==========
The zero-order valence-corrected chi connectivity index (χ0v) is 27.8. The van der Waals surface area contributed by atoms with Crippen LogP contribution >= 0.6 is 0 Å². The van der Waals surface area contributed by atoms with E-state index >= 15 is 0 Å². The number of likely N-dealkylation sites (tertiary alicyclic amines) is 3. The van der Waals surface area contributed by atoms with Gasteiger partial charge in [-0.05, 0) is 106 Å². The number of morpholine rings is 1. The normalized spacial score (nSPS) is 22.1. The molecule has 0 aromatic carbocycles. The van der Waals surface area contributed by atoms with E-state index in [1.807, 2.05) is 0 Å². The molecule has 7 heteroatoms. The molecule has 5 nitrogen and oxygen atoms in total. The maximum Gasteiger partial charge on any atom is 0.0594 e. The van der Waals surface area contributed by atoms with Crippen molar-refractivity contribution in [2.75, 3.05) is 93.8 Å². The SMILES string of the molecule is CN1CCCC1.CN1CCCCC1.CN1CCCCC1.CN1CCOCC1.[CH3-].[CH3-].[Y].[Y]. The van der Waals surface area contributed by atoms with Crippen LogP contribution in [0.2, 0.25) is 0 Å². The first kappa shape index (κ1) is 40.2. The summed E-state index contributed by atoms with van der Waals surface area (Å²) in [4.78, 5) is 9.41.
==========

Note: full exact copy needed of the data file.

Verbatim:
The zero-order valence-corrected chi connectivity index (χ0v) is 27.8. The van der Waals surface area contributed by atoms with Crippen LogP contribution >= 0.6 is 0 Å². The van der Waals surface area contributed by atoms with E-state index >= 15 is 0 Å². The number of likely N-dealkylation sites (tertiary alicyclic amines) is 3. The van der Waals surface area contributed by atoms with Gasteiger partial charge in [-0.05, 0) is 106 Å². The number of morpholine rings is 1. The normalized spacial score (nSPS) is 22.1. The molecule has 0 aromatic carbocycles. The van der Waals surface area contributed by atoms with E-state index in [1.807, 2.05) is 0 Å². The molecule has 7 heteroatoms. The molecule has 5 nitrogen and oxygen atoms in total. The maximum Gasteiger partial charge on any atom is 0.0594 e. The van der Waals surface area contributed by atoms with Crippen molar-refractivity contribution in [2.75, 3.05) is 93.8 Å². The SMILES string of the molecule is CN1CCCC1.CN1CCCCC1.CN1CCCCC1.CN1CCOCC1.[CH3-].[CH3-].[Y].[Y]. The van der Waals surface area contributed by atoms with Crippen LogP contribution in [0.2, 0.25) is 0 Å². The first kappa shape index (κ1) is 40.2. The summed E-state index contributed by atoms with van der Waals surface area (Å²) in [4.78, 5) is 9.41.